Darkwave Act Never Knows Best Delves Out Pathos With A Dance Beat


Let the world wash away

Crash and break to smithereens

It’s no concern to me

Darkwave outfit Never Knows Best is out with a new EP, Wait and See, and friends, it is a wild ride. The proverbial phoenix rising from the ashes of Cameron Dunbar’s previous solo project, The Blinking Lights, Never Knows Best was borne out of live looping, computers, and retro-electronic hardware. An eclectic mix of synths, electronic cut-time beats, and distorted guitars round out the band’s sound, but the real stunner here is the vocals. Existing somewhere between the timbre of Ian Curtis’ thunderous monotone and Peter Steele’s booming growl, Dunbar’s raw vox, particularly in the opening titular track, grounds the ethereal quality of the synthy backing tracks with urgency and pathos. It is an intriguing combination that catches you unawares and scoops you right into a smashing four-on-the-floor mode.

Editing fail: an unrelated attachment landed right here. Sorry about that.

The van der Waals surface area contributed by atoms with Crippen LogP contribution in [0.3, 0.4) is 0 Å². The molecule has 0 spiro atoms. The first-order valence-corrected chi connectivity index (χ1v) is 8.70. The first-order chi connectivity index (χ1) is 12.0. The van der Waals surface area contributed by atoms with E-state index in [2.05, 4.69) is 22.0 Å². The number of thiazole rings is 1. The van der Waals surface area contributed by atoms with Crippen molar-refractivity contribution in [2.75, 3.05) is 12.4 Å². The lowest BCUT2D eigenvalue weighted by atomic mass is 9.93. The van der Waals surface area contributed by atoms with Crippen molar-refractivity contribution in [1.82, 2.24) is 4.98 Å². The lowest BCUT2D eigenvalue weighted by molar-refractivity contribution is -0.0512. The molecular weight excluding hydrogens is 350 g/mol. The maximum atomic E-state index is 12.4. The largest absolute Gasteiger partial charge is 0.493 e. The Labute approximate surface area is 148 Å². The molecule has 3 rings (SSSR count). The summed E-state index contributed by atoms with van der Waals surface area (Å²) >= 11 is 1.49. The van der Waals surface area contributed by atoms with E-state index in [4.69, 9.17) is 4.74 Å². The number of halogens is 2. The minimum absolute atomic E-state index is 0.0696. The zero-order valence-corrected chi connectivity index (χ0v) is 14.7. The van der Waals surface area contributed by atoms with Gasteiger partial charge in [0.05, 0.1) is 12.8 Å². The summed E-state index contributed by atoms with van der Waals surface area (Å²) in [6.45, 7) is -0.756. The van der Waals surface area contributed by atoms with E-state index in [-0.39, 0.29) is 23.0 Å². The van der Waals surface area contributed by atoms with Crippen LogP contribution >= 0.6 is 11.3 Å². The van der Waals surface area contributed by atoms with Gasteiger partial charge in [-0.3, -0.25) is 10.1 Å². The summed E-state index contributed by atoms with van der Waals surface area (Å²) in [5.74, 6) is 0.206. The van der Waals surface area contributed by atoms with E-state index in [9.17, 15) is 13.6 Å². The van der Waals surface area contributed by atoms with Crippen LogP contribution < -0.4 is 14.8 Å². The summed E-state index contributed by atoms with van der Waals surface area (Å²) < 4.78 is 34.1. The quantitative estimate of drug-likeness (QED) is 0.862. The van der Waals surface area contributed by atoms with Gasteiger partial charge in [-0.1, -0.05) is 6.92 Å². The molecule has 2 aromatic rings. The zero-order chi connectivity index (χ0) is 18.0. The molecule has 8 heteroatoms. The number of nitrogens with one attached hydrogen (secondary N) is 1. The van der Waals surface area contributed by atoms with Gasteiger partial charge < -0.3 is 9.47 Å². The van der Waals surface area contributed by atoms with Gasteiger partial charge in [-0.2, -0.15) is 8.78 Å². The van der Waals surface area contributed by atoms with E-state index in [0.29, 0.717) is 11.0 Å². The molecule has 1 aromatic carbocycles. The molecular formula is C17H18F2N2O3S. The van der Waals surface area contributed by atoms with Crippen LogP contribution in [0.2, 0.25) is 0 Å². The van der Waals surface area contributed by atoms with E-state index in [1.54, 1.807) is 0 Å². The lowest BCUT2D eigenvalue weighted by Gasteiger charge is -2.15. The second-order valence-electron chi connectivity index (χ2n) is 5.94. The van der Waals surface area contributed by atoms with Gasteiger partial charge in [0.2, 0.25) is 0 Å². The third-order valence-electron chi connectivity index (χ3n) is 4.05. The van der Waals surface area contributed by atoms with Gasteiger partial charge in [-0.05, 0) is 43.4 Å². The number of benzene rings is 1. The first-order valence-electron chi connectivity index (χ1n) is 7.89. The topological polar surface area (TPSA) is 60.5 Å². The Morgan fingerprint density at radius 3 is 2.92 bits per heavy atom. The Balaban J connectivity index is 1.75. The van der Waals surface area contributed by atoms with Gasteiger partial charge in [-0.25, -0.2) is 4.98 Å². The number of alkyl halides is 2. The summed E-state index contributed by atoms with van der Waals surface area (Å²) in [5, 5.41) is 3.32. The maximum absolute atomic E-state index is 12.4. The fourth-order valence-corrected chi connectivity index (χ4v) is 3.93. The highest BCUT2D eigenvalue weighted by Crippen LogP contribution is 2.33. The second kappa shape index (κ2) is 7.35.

Inspired by Joy Division, The Cure, and Depeche Mode, as well as modern outfits like Covenant, Chvrches, and Crystal Castles, Dunbar built the project around the concept of a “one man show,” but discovered the synth talents of  Justin Schultz gave the project a more fulfilling live sound, so he joined in 2018. Never Knows Best self-describes as merging retro electronic sounds with modern technology and post-punk guitars.

“The release is fundamentally about futility,” says the band. “It was the result of over two years of constant struggle, feeling like we weren’t getting anywhere, wasting our time with the whole thing. The production was excruciating; we had to relearn everything we knew about producing music, trying to create a sound that captured the essence of all our greatest influences, but expressed the emotions we desired.”

Overall, Never Knows Best digs through the diverse sounds generated during the early 90s, giving the ennui of grunge a techno backbeat. They rehash the best of metal, grunge, and techno and put their own unique creative spin on what could be “yet another synth band.” The result is an exciting new hybrid.

Wait and See was recorded at The Red Room, and mixed at Moonpalace Productions by Chris King (Cold Showers).

Pre-order the EP here:

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